Also: Samsung unveils new Galaxy S IV; inside Microsoft's poor Surface tablet sales.
Dropbox buys Mailbox, an app with some buzz [THE WALL STREET JOURNAL]
“We felt we could help Mailbox reach a much different audience much faster,” said Dropbox CEO Drew Houston, who said both companies shared the goal of making people’s lives easier.
He said Dropbox will keep the Mailbox service running as a stand-alone app, and over time Dropbox will also use Mailbox’s technology to enhance Dropbox features, like email attachments. The deal came together, he said, after the companies started talking about email attachments a few months ago.
Samsung unveils the Galaxy S IV [CNNMONEY]
The Guts: The Galaxy S IV sports a five-inch screen with incredibly high resolution. The 1920x1080 pixel display is as good as you're going to find on any smartphone right now (HTC, LG, and Sony all have similar displays as well).
But it doesn't feel overly big. The Galaxy S IV's bezel occupies so little space, the smartphone isn't much bigger than its predecessor, the 4.8-inch Galaxy S III.
Q&A with Samsung's mobile chief [THE WALL STREET JOURNAL]
WSJ: What about your relationship with Microsoft? Has it changed after Nokia began to work more closely with Microsoft on Windows devices?
Mr. Shin: Smartphones and tablets based on Microsoft's Windows operating system aren't selling very well. There is a preference in the market for Android. In Europe, we're also seeing lackluster demand for Windows-based products.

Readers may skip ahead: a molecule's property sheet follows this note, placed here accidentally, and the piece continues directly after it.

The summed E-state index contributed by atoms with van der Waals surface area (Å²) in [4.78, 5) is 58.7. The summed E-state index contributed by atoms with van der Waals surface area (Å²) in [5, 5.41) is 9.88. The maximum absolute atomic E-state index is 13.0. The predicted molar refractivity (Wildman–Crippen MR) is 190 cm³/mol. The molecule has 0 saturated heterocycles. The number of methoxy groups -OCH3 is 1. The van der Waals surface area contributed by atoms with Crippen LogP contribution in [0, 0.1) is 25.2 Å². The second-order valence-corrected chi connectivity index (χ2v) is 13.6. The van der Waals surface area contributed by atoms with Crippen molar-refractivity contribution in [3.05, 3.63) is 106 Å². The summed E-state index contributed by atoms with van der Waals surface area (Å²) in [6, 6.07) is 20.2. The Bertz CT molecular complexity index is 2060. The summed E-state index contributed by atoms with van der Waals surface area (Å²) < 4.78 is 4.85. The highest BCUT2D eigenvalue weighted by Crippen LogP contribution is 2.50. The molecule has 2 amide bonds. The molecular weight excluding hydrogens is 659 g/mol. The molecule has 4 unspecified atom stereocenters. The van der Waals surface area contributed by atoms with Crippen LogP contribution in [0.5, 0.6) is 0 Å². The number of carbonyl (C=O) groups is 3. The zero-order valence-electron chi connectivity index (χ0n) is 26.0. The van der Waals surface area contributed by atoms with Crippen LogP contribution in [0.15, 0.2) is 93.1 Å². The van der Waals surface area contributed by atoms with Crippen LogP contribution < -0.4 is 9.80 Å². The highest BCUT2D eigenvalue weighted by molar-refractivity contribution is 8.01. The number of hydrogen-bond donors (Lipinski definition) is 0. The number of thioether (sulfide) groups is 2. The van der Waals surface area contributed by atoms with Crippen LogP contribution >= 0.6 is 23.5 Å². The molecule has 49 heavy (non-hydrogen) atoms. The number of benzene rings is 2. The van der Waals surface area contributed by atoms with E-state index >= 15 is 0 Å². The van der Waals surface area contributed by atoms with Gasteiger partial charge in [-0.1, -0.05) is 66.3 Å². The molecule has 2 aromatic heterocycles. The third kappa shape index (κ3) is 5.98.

On Wednesday, Page announced that Sundar Pichai, the senior vice president in charge of Chrome and apps, was also taking over Android, as the founder and leader of that unit, Andy Rubin, would be stepping aside. On Thursday, Google confirmed a report in the Wall Street Journal that Jeff Huber, who headed maps, commerce, and payments, would be moving to the company's skunk works unit, Google X. As a result, the mapping efforts are being merged with the search group, under the leadership of Alan Eustace, and the commerce and payments initiatives are folded into the advertising products unit, headed by Susan Wojcicki. (The other two product area leaders of the L-team are Vic Gundotra, who oversees Google+, and Salar Kamangar, who is in charge of YouTube.)
The poor reception for Surface, unveiled last year, adds to challenges facing Microsoft’s Windows unit, which brings in a quarter of the company’s revenue. The devices are Microsoft’s first direct attempt to grab a slice of the surging market for tablets, seeking to take on Google Inc. and Apple Inc. and prove that Windows has a place in a world of touch screens and smartphone applications. That hasn’t happened so far, said Alex Gauna, an analyst at JMP Securities LLC in San Francisco.
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